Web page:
- Dr. Robert Newman — Director of the Global Malaria Programme, World Health Organization
- Cari Tuna — Co-Founder, Good Ventures
- Elie Hassenfeld — Co-Executive Director, GiveWell
Note: This set of notes gives an overview of the major points made by Robert Newman.
GiveWell And Good Ventures spoke with Dr. Robert Newman to learn about funding opportunities in malaria control and research. Some of the areas that he highlighted as areas that need more attention are:
- Product development for new tools to replace tools lost due to resistance (insecticide and drug) and to enable eradication
- Development of capacity at the country level to implement strong programs based on local data
- Longitudinal field research, with particular focus on understanding the evolution of immunity following intense scale-up of effective interventions and the role of asymptomatic carriers in low transmission settings
- Commodity gaps (LLIN replacement, RDTs and treatment for non-malaria febrile illness (NMFI)
- Research on the durability of different types of bed nets
- Understanding how malaria control/elimination contributes to sustainable development and how to better integrate with programs outside the health sector
There are four main areas of malaria control product development, each with a product development partnership that is working in it:
- Antimalarial drugs (Medicines for Malaria Venture)
- Diagnostics (Foundation for Innovative New Diagnostics)
- Insecticides (Innovative Vector Control Consortium)
- Vaccines (Malaria Vaccine Initiative)
Funding product development is attractive to donors because their donations leverage funding from private corporations. The development of new tools is critical to the continued success of malaria control and elimination; the PDPs have an essential role to play in these efforts.
Diagnostics, treatment, and surveillance
Rapid diagnostic tests (RDTs) are important for monitoring malaria transmission. In many settings, especially in sub-Saharan Africa, people who have fever are treated for malaria by default, even though most fever cases are not caused by malaria. It is important that health workers use RDTs to determine when patients do not have malaria so that such patients can be treated for their actual condition.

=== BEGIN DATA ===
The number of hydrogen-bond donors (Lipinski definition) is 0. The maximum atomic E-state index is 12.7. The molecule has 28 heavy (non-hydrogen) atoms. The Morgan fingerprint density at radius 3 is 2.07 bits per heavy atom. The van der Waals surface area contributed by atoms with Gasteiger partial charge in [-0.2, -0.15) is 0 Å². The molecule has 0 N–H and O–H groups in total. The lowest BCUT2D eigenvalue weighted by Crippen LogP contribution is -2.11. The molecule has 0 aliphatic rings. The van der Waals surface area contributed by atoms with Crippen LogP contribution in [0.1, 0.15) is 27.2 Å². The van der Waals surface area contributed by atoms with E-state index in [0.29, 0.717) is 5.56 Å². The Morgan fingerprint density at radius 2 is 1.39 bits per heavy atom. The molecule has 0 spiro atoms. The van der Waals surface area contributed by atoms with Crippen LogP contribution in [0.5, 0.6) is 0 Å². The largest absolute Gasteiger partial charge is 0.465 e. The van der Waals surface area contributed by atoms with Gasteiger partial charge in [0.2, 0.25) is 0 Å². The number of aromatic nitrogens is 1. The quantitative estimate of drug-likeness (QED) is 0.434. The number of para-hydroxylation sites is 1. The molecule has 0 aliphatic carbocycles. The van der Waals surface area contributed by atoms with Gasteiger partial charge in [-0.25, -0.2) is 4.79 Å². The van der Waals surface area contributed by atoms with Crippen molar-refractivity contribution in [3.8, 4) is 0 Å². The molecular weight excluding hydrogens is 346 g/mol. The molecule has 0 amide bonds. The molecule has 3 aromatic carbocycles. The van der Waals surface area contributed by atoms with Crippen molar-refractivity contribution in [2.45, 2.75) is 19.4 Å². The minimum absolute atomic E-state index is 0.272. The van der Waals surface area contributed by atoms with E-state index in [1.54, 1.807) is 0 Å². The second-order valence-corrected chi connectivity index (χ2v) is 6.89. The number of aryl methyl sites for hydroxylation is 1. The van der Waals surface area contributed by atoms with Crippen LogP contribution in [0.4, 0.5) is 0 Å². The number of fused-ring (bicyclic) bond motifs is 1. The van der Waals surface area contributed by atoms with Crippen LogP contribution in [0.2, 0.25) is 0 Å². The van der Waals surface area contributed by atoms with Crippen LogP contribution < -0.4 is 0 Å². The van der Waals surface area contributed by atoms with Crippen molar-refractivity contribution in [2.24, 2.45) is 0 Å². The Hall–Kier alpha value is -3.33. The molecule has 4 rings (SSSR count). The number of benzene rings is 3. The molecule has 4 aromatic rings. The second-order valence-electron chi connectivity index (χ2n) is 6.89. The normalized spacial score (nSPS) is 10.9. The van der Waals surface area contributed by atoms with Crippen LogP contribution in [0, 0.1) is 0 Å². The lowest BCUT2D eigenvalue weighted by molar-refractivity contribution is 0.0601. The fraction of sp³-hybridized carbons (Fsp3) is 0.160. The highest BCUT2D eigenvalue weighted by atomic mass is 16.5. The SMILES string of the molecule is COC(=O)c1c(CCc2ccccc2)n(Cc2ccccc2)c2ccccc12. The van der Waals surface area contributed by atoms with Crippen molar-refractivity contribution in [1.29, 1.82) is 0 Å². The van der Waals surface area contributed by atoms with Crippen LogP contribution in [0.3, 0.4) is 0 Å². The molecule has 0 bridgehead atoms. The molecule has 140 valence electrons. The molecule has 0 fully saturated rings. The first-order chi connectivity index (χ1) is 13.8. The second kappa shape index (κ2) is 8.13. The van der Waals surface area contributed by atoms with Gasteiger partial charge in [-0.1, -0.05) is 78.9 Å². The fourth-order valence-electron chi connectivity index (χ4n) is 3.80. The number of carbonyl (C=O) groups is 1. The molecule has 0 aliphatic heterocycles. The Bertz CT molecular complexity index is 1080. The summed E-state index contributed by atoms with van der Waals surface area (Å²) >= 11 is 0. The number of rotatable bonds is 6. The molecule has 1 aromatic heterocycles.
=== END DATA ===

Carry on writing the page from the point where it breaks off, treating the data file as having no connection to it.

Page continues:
It is currently estimated that 45% of reported malaria cases in the public sector in Africa are parasitologically confirmed with RDTs. The World Health Organization (WHO) recommends that every suspected malaria case should be confirmed, either by microscopy or by an RDT, that confirmed cases be treated with a quality-assured antimalarial medicine, and that all cases be tracked in a timely and accurate surveillance system. To galvanize support for these critical malaria control interventions, the WHO has developed the “T3: Test. Treat. Track, Initiative”, which was launched by the WHO Director-General and the Minister of Health of Namibia on World Malaria Day 2012.
Senegal is a country that has successfully implemented widespread use of RDTs. As a result, its need for antimalarial drugs (which had previously been used for many illnesses that were not malaria) has dropped by approximately 250,000 treatment courses per year. More generally, a country’s need for antimalarial drugs will drop if the use of RDTs in that country increases.
National Program Capacity